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Norway Explained For Members

Are the children of foreigners in Norway subject to compulsory military service?

Robin-Ivan Capar
Robin-Ivan Capar - [email protected] • 14 Mar, 2023 Updated Tue 14 Mar 2023 14:21 CEST
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As per Norway's Conscription and Service in the Armed Forces Act, the key factor that decides the service obligation is the citizenship of the person in question. Photo by Diego González on Unsplash

Norway is one of several countries in Europe that has compulsory military service in peacetime conditions. However, does that apply to children in Norway with foreign parents?

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If you moved to Norway from another country and you plan to start a family here, you'll likely be interested in whether your children will have to carry out military service.

After all, Norway has compulsory military service ingrained in its Constitution, which states:

"As a general rule, every subject of the State is equally bound to serve in defence of their country for a specific period of time..."

Generally speaking, you become subject to conscription during the year you reach 19 years of age, and service includes a period of initial service, refresher training, and possible additional service in peacetime.

But do these rules and obligations apply to children in Norway with one or two parents who are foreigners?

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Foreign nationals in Norway and military service obligations

As per Norway's Conscription and Service in the Armed Forces Act, the key factor that decides the service obligation is the citizenship of the person in question.

You'll be subject to conscription if you're a Norwegian citizen and fit for service in the Armed Forces from the year you turn 19.

The requirement applies to both men and women (although women born before January 1st, 1997, are excluded from conscription). If your child has one Norwegian parent and was born in the country, they are likely a Norwegian citizen already.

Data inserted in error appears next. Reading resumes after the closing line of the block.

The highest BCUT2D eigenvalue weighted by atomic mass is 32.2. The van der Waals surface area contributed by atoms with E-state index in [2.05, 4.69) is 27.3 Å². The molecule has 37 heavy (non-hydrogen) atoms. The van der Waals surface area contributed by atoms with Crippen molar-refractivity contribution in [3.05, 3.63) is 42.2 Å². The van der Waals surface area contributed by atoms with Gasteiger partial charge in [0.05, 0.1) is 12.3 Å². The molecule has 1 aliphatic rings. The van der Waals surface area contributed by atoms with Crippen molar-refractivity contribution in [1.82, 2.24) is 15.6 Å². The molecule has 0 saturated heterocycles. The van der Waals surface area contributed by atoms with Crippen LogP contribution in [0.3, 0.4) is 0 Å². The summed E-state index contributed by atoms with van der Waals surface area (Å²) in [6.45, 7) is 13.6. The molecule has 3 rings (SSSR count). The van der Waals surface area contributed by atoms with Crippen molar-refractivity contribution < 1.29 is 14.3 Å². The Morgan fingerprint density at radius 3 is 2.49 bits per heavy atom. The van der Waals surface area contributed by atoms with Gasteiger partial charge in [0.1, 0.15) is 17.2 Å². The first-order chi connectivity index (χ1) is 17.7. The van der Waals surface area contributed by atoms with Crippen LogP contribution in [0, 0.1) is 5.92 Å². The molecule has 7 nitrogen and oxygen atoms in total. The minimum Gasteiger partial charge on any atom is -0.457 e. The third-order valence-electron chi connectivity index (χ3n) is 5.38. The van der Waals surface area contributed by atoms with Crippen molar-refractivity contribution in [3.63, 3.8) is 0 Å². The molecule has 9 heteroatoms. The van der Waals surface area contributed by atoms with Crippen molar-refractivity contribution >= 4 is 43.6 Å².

Every 19-year-old individual, regardless of gender, must attend a muster at a military facility. Out of the entire group, each year, approximately one-sixth are selected to serve in the military without compensation for a period ranging from one year to 19 months. Generally, those without an interest in military service won't be asked to serve. However, if they do receive a call up, this will be mandatory. 

Norwegian citizens who are also citizens of another country are subject to conscription in Norway as long as they are resident here and as long as there is no agreement in place with the other government that prevent such service.

Furthermore, Norwegian citizens who are also – or have been – citizens of a country with which Norway is at war are exempt from service in the Armed Forces.

Foreign nationals who reside in Norway and have a permanent connection to Norway may be required to carry out military service if no agreement with the country of which they are citizens prevents this.

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Therefore the children of foreigners in Norway who have not taken up citizenship are less likely to get called up. 

Some exemptions

However, there are some exceptions to this rule.

Foreign nationals are exempt from service in the Armed Forces when Norway is at war with the country of which they are citizens.

Also, as the relevant regulation states, conscription does not apply to ordained priests in the Church of Norway and priests and religious officials in registered spiritual and religious communities who have not served in the Armed Forces.

Furthermore, the King of Norway can issue regulations on conditions for and exemptions from conscription.

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Conclusion

So, will your children be subject to conscription in Norway if you're a foreign national?

The most likely answer is – yes, they will if they're a Norwegian citizen residing in this country. 

As the Norwegian Armed Forces point out on their website, Norway has vast land areas and a long coastline, and, therefore, conscripts are considered an essential part of the country's defence.

If you have any questions about military service, you can contact the Norwegian Armed Forces directly.

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Robin-Ivan Capar 2023/03/14 14:21

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